TOOTH ABSCESS (Periapical Abscess; Periodontal Abscess)
(Periapical Abscess; Periodontal Abscess)
DESCRIPTIONTooth abscess is an abscess around a tooth root, which is imbedded in the bone of the upper or lower jaw. The gums and jawbone are involved.
Appropriate health care includes:
Tooth abscesses can be drained in one of 3 ways: If the tooth has poor bone and gum support, the tooth can be extracted, allowing the abscess to drain through the socket and heal.
A hole can be drilled through the top of the child's tooth, and a tiny metal or plastic wick inserted into the narrow nerve canal through the center of the tooth. This allows the abscess to drain.
An incision can be made in the child's gum at the site of infection, which dramatically relieves pain and pressure. Your dentist may place a small rubber wick in the incision for a few days. When the infection improves, the dentist can perform root-canal therapy on your child.
SIGNS & SYMPTOMSPersistent toothache or throbbing, extreme pain upon biting or chewing.
Swelling and tenderness in the child's neck glands and on the side of the face.
General ill feeling.
Foul taste and bad breath (if the abscess opens spontaneously).
CAUSESTartar beneath the gum.
Deep decay which has entered the tooth nerve. The infection spreads down the nerve and into surrounding bone and gum tissue, but does not affect the child's adjacent teeth.
Poor nutrition; improper diet; inadequate fluoride in drinking water.
PREVENTING COMPLICATIONS OR RECURRENCE
Your child should follow these instructions to prevent decay with good brushing and flossing:
-- Use a soft-bristle toothbrush to remove plaque from the teeth's front and back surfaces, especially at the gum line.
-- Learn to use dental floss correctly. Ask your dentist or hygienist to demonstrate the technique.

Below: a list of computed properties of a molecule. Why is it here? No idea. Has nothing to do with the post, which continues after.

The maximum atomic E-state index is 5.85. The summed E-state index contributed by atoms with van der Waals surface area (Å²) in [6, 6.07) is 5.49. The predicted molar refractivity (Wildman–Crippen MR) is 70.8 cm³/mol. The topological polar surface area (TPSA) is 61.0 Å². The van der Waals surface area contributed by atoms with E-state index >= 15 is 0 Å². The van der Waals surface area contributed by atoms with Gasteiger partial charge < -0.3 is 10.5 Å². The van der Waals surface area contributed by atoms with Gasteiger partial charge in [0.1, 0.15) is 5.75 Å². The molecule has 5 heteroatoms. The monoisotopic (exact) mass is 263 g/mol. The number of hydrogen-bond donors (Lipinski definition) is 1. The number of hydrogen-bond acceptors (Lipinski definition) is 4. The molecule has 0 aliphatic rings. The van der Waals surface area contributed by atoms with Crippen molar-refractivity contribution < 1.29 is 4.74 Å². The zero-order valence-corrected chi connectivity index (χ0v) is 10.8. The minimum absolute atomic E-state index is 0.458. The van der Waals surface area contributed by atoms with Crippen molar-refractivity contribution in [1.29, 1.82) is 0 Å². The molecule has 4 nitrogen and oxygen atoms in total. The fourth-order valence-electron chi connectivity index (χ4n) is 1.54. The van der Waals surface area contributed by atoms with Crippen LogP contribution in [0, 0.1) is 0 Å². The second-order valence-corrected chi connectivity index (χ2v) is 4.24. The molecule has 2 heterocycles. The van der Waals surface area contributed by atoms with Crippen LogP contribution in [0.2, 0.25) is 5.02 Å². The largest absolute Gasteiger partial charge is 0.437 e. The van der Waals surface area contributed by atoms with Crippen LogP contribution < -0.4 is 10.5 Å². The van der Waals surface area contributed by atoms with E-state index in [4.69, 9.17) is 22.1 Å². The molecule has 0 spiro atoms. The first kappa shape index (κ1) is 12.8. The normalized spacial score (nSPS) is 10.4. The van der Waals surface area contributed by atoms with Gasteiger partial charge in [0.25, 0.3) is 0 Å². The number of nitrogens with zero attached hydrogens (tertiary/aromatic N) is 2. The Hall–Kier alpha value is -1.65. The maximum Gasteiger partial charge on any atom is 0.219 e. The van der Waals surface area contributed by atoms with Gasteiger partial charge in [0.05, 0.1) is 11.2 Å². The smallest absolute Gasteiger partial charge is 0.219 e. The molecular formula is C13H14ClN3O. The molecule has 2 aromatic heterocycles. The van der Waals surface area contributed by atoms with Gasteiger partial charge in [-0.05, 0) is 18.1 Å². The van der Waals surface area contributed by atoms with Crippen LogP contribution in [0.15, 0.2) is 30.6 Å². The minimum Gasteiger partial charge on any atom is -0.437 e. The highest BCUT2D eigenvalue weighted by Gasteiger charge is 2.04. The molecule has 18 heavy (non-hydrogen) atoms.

Use fluoride mouthwash, toothpaste, tablets, or liquid supplements if your dentist recommends them.
Reduce sugar consumption. Tooth decay increases as sugar consumption increases.
MEDICAL TESTSYour own observation of symptoms; medical history and physical exam by a dentist; X-rays of the mouth.
Rupture into the sinus of an abscess in the upper jaw.
Loss of the tooth.
Spread of infection through the bloodstream to other body parts.
Usually curable with oral surgery.
HOME CAREInstructions for your child:
Rinse your mouth with warm water to draw infection from the abscess. Repeat each hour or as often as it feels good.
Don't chew on the affected side of your mouth for at least 2 days.
If a tube has been used to drain the abscess, keep the small hole free of obstruction. Carefully remove impacted food.
If a drain has been placed in gum tissue, return to your dentist in several days to have it removed.
MEDICATIONFor minor pain, use non-prescription drugs such as acetaminophen.
Your doctor or dentist may prescribe:
-- Antibiotics to control infection.
-- Pain relievers.
Your child can resume normal activities as soon as possible.
DIET & FLUIDS
A liquid diet may be necessary for 1 or 2 days until pain subsides.
OK TO GO TO SCHOOL?When appetite has returned and alertness, strength, and feeling of well-being will allow.
CALL YOUR DOCTOR IF
Your child has symptoms of a tooth abscess.
The following occurs during treatment:
-- Fever spikes to 101F (38.3C) or higher.
-- Pain becomes intolerable.
New, unexplained symptoms develop. Drugs used in treatment may produce side effects.